Silviculture

Silviculture is the applied science of forest ecology and management. The foundation is based on silvics, which is concerned with the development and growth of trees and forests. The practice of silviculture is rooted in a broad understanding of forested ecosystems, which includes biometeorology, hydrology, geology and soils, and ecology. Foresters must also understand the specific natural factors that act upon individual stands. This knowledge is then applied to assess, maintain, and manage forestland for a specific value or product, whether that is for timber, aesthetics, habitat, watershed management, or another objective. The main purpose of silviculture is one where “natural processes are deliberately guided to produce forests that are more useful than those of nature, and to do so in less time” (Smith, Larson, Kelty, & Ashton, 1996).

The practice of silviculture has been around for centuries, and it is considered one of the oldest conscious applications of ecology. Through various treatments, the forester can control species composition, stand structure and stand dynamics, stand density, and harvesting and rotation cycles. In general, the forester is concerned with two broad categories of treatments: (1) methods of reproduction and establishment, and (2) methods of post-establishment tending or cuttings. During regeneration and establishment, the forester’s goal is to favor the renewal of certain species and through creating a favorable environment for that regeneration to occur. After establishment and regeneration has taken hold, the forester’s focus turns to improving the condition of the existing stand through tending operations and cuttings. The treatments that are applied at any stage must match the natural environmental factors of the particular region, as well as reflect the social value or purpose of the particular stand.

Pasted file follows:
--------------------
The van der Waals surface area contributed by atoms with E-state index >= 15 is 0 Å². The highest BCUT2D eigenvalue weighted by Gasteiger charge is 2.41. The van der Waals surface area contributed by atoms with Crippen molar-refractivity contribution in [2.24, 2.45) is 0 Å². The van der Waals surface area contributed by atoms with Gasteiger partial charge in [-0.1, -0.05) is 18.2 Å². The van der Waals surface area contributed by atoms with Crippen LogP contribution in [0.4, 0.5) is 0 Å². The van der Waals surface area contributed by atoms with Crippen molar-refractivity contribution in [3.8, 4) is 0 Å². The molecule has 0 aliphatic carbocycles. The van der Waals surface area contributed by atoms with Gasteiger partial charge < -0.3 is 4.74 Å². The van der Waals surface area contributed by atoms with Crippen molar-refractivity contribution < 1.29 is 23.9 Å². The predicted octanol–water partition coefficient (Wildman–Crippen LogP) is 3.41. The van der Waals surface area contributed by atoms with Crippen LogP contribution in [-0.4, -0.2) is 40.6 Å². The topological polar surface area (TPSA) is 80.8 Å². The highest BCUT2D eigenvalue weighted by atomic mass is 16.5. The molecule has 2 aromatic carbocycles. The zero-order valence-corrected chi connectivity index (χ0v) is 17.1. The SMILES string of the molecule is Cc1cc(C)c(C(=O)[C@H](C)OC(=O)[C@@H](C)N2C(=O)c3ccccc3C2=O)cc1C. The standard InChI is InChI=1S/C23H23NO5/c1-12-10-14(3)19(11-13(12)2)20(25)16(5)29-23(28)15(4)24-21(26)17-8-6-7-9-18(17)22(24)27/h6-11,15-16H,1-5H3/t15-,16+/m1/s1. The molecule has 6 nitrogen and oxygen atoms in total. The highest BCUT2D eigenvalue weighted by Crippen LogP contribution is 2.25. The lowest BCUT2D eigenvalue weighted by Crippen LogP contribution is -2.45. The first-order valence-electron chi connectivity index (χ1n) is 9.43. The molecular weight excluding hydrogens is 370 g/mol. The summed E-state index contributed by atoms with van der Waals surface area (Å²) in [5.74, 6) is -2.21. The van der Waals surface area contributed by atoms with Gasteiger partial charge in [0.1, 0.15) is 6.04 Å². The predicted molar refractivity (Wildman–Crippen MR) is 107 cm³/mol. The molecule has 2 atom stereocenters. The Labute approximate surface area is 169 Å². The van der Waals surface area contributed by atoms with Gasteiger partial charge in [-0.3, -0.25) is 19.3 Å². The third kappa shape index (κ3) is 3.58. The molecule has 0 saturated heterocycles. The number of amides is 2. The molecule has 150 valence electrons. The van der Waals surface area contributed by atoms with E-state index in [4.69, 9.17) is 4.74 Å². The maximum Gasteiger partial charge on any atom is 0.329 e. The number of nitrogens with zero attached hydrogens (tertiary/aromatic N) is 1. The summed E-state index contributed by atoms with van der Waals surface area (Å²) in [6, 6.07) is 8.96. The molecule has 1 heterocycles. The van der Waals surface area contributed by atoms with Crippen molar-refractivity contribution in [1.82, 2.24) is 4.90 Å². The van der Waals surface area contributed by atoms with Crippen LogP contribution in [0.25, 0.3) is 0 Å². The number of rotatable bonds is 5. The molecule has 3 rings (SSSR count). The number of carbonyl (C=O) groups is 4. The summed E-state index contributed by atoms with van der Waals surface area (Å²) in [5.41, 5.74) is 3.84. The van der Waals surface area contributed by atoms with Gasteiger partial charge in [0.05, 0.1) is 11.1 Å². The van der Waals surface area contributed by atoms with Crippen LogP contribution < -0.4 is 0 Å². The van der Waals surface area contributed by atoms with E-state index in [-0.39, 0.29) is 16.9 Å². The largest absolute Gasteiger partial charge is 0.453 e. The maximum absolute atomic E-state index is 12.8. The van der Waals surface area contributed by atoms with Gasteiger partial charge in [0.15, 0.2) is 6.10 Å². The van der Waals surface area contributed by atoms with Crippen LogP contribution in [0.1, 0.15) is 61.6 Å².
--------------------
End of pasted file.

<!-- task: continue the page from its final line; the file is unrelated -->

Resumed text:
Explore the pages below to read more about silvicultural practices in each region:

           


Sources:

Smith, D. M., Larson, B. C., Kelty, M. J., & Ashton, P. M. S. (1996). The Practice of Silviculture (9th ed.). Wiley.